On the surface, Pee Wee’s Big Adventure drew obvious influence from the 1948 film The Bicycle Thief. On more subversive levels, Pee Wee’s Big Adventure serves as a larger narrative of liberal sensibilities, and how they can function as strengths over more conventional, conservative approaches. These are themes Burton would eventually revisit these concepts in films such as Ed Wood. Even though this movie sums the expanse of an entire road trip, roughly half this film, and its most important character growth take place during Pee Wee’s pilgrimage through the Lone Star State. And it’s during this stretch of the film that we really see Pee Wee’s gills gasp as a fish out of water. Burton goes to great lengths to skewer the isolationist, egalitarian mentality that comes with Texan statism. From the Alamo Tour Guide’s patronizing treatment of Mexican tourists, to the “Heart of Texas/Alamo” call and response jokes, after experiencing Texas first-hand, none of these jokes were of the mildest exaggeration. At the heart of this stretch of the story is the subplot involving Simone the waitress; a woman of impressive talent who’s trapped in a mundane career that retards and subverts her passion for French culture. To make matters worse, Simone is crushed under the oppressive weight of a submissive relationship with a man intimidated by her intelligence. I almost wish Tim Burton would revisit Simone’s story in its own whimsical drama film, much like BIG FISH.
Has this film aged well in thirty years? Well, let me say this much: When Pee Wee helps his escaped convict acquaintance Mickey by disguising in drag. A police officer makes a mild flirtation, at which point he proceeds to oblige the officer’s fancy DESPITE having every right to refuse him. And after the two refugees are obviously the clear, and the criminal ditches his disguise, Pee Wee comes off as in absolutely no hurry to ditch his make-shift feminine disguise. A kid could easily write this off as real-life Bugs Bunny escapades, humor of this caliber back in the 80’s was rare; even rarer a joke done within an LGBT context where the either an individual of that persuasion, or a drag enthusiast wasn’t vilified or the cruel but of the joke. In this instance, it is played entirely to the film’s protagonist’s strengths, which is not only something we would see in future Tim Burton projects, but have seen progress in modern cinema in the last ten years. So, right off the bat much of this film’s humor is ahead of its time. In terms of a cinematic auteur’s standpoint, we see a lot of slanted angles, and atmospheric lighting use that throws back to the 1966 Batman series, FORBIDDEN ZONE, and the work of George A. Romero. Animated sequences used to great dramatic and humorous effect. Danny Elfman’s signature score. And thanks to this film, I can’t help but look around for a pair of platform shoes every time I hear the song Tequila. I can’t help but admit that Pee Wee Herman is the prototype to my entire schtick; and Pee Wee’s Big Adventure perfectly exemplifies everything great about this character. For those of us marching to our own drum, it’s inspirational, it’s relatable, and it’s highly entertaining. And for the Burton fans, this serves as a great film to check out, if only to see the early roots of his particular aesthetic.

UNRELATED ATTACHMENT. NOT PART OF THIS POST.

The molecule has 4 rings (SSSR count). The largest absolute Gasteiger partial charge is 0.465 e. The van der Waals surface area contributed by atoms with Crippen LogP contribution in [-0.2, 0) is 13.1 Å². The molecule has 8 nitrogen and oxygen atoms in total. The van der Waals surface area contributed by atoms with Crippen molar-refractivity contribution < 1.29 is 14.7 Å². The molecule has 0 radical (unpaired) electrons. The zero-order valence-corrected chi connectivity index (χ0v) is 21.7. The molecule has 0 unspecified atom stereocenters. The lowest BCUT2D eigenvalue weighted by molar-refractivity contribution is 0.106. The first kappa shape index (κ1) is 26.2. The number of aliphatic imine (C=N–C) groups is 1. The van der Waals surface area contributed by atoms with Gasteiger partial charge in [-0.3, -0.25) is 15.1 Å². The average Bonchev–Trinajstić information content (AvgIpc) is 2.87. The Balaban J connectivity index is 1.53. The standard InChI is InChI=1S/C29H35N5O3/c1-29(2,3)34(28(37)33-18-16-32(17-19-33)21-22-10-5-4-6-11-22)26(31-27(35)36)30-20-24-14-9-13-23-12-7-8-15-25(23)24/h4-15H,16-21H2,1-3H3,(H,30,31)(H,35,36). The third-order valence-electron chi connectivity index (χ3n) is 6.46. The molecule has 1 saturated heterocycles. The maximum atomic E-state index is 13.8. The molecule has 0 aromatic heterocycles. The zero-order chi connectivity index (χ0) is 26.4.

It would be dishonest of me to deny that Pee Wee’s Great Adventure continues to provide sentiment and inspiration to me as a fan, this far into my life. It’s playing right now, as I write this. And now that I’m wrapped up with this week’s article? I can cut watching this film short, and go for a bike ride.
Why not finish the film?
Because I don’t have to finish the film, Dottie. I lived It…
Big fan of Pee Wee’s Big Adventure? Commemorate thirty years of awesome with this sweet Blueswade Design…
And while we don’t have sweet cherry red dream bikes, we do have Pee Wee Longboards!
Rick McDowell, AKA Comic Geek Punk is a writer, blogger, and gentleman adventurer. His credentials include being featured on an Adult Swim bumper at two in the morning, and haven captured all 720 Pokemon through six game generations. You can reach out to him through any of Blueswade Cartoons various online media, or check out his stuff at facebook.com/comicgeekpunk.